Two–sided markets demand an equal focus on the buyer and the seller. Successful markets incorporate seller motivation into every aspect of their product to make it easy for sellers to upload and showcase their content. eBay, early on, grew its community with non-monetary incentives. Before gamification was a thing, eBay awarded “power sellers” with badges based on sales, which gave them pride and motivation to keep selling. They were also among the first to institutionalize the power of the community with social proof, such as reviews and ratings, now commonplace across the online experience.

Today, we’re seeing the emergence of maven educators, with massive social media followings and influence. Big–name teachers are gaining influence over publishers and, increasingly, public policy. Stories of the “million-dollar teacher” abound. But great teachers aren’t always motivated by money. Our research shows us that the development of content for teachers, by teachers fosters deeper understanding and evolution of practice in ways that advance the field and support their peers. Will two–sided markets lead us to professional development 2.0? How might districts or schools harness the potential of two–sided markets to reward or incentivize development and sharing of resources online?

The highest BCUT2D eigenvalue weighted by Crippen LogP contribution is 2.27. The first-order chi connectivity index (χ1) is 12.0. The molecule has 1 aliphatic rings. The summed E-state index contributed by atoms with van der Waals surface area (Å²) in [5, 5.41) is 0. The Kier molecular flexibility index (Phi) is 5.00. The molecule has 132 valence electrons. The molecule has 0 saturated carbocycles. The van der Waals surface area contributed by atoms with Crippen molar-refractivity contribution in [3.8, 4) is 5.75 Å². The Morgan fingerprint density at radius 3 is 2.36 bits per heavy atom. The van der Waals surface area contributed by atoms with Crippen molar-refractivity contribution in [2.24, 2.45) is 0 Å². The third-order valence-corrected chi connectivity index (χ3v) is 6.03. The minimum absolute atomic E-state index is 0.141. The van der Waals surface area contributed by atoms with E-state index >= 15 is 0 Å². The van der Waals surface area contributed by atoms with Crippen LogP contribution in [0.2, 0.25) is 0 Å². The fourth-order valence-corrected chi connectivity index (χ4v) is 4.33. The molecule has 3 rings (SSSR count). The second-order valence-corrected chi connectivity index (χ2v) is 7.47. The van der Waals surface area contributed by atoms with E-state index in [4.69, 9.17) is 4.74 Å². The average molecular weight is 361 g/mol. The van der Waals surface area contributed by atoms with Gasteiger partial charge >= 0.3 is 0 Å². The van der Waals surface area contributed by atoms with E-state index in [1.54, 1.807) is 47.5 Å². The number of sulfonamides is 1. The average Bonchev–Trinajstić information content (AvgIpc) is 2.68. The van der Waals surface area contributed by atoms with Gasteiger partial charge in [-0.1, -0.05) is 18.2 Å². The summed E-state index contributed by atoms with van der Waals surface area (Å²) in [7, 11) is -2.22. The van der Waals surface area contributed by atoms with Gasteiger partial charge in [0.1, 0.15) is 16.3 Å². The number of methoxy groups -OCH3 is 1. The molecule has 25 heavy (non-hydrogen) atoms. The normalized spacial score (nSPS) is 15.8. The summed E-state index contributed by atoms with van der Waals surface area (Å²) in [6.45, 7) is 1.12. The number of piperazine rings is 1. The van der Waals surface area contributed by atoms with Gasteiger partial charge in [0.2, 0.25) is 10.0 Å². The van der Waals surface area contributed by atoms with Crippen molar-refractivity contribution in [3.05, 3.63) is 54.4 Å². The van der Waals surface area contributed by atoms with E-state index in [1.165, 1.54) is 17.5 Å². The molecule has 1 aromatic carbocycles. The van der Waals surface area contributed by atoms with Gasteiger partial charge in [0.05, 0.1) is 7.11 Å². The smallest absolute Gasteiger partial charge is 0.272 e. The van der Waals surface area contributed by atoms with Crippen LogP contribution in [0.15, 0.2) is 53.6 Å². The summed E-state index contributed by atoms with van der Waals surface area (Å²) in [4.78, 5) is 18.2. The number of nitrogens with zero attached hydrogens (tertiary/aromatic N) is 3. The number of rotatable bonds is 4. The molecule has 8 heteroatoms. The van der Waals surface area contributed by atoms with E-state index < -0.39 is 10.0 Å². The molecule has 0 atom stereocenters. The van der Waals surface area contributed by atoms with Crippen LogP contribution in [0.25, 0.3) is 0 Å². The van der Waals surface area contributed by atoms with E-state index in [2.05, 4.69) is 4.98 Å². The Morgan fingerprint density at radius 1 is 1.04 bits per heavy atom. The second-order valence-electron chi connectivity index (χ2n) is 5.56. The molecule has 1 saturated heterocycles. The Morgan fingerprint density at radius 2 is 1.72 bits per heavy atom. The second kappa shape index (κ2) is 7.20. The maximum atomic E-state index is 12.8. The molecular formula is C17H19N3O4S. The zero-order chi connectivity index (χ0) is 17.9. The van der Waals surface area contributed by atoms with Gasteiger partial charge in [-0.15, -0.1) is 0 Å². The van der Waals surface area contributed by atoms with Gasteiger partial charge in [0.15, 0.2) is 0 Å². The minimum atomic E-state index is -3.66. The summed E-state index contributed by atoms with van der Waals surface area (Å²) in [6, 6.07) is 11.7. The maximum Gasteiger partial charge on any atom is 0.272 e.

During my time at eBay/ StubHub (where I launched StubHub internationally), I saw the early days of marketplace growth and best practice development. We made some mistakes, pivoted and learned a lot. Many of the best ideas came from our community, both sellers and buyers across the globe. It’s too early to say how and whether a similar approach might benefit teachers and students around the world. Early returns are promising, but the stakes are high. I’m betting on teachers to tell us what’s working. If we listen closely, they’ll lead the way.